We’ve been talking about trust elements in your videos this week, and today I wanted to take you behind the scenes so you can see this week’s video deconstructed according to those elements.


These are the elements I have seen create not only engagement, but trust. It’s not all of them. Some of it is your script. Some is your on-camera energy. But today we’re just talking about what happens when you become the editor.

Here are the elements of this week’s video:

  1. Transitions 47
  2. Cuts from LS (long shot) to CU (closeup) 26
  3. Motion graphics  21
  4. SFX (sound effects) 7
  5. TV and movie clips  6
  6. Music cues  6
  7. Stock footage  5
  8. B-Roll/Screen shots (self-shot) 3
  9. Still Graphics  2

A client film would multiply the use of those elements and take a couple of hours per minute of finished video to finish.

This whole video took 5 minutes to shoot and 3 hours to edit. None of my videos take much longer than that except the big “tentpole” videos that are designed to act more like ads.

The point is, I could have done a lot more with this video, but that would defeat the whole purpose of the work I do here. This is all to show you how to make effective videos and still keep your sanity and not have to skip a beat in running your business.

I short, the art of the possible. 

And while it’s not rocket surgery, it can be a little slow-going at the start. You have to decide which of the above elements you want to use. 


As you can see, the two I frequently use more than any other are the transitions, which are often simply hard cuts; and fairly frequent cutting from long shot to close up when I’m on-screen.

Study the transitions. They’re very carefully placed in each and every video. They aren’t inserted randomly to just reset your attention. They do that as well, but they do it with purpose. And the purpose is either to draw your attention to a new point, or a deeper point, or a broader point. So that’s the point.

When you’re using more complex transitions like lap dissolves or wipes, you’ve got to be super-careful you aren’t leaving footage hanging behind. I recommend starting with a 15 frame dissolve when you’re transitioning from yourself on-screen to another piece of footage. That way the pace doesn’t begin to drag.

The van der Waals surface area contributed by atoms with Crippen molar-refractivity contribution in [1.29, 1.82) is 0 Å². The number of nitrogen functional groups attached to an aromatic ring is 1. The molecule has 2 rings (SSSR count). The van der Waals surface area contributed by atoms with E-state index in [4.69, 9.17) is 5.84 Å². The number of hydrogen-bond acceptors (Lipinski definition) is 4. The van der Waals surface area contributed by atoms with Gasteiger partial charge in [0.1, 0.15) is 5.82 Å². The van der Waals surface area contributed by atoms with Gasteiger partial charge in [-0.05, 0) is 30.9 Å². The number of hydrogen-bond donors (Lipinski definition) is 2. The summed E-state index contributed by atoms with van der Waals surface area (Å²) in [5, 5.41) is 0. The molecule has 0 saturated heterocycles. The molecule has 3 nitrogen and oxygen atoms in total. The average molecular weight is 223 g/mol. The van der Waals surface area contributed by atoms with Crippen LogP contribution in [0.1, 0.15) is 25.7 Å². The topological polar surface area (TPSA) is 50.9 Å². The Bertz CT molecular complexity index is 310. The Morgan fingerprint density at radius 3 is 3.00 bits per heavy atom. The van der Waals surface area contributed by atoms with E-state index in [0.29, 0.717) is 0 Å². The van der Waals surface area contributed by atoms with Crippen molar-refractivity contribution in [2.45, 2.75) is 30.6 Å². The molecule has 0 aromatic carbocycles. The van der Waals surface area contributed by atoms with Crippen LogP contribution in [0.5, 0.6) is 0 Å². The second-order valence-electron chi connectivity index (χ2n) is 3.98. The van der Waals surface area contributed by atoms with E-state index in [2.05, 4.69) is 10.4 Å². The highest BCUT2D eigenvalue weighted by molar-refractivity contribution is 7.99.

Think about it for a moment. What if those 47 transitions were a second each? That would add three quarters of a minute to the video without adding value. It would also bring the energy down to the point where it might just become unwatchable!

So if transitions and rapid cutting were the only two elements you chose, and you did them well, your videos would have the potential to come across with authority.


Then if you wanted to take it up a notch, maybe add motion graphic elements. Today you can find some really yummy ones for real cheap. These elements help you make things you have to use look cooler; things like the way text appears, adding little squiggly things like signs, explosions or ways of displaying large blocks of text. 


The next element I would add would be music unless you’re in a highly technical market. Music is about gently entering the emotional realm and it needs to be handled sensitively. It’s pretty easy to overdo it or end up too “on the nose”. So just take your time with it, let others listen to your first efforts and see what comes up for everyone.

The most important thing I can tell you right now is to not let the music drown out the voice track. Try to never let your tracks come up above -24db for any sustained period of time and you’ll get a sense of what that balance should be.

Now all this is assuming your lighting, audio, background and composition are cleaned up. Without that, all bets are off. That’s why I have a free course right here on the site to help you understand how all that stuff works.

This is all well-worth your time if you’d like to use video in your business. This is the kind of thing you can make a system from. And if you can systemize the tech, you’re halfway home.

If this brings up any questions, feel free to ask them below or talk about your process!

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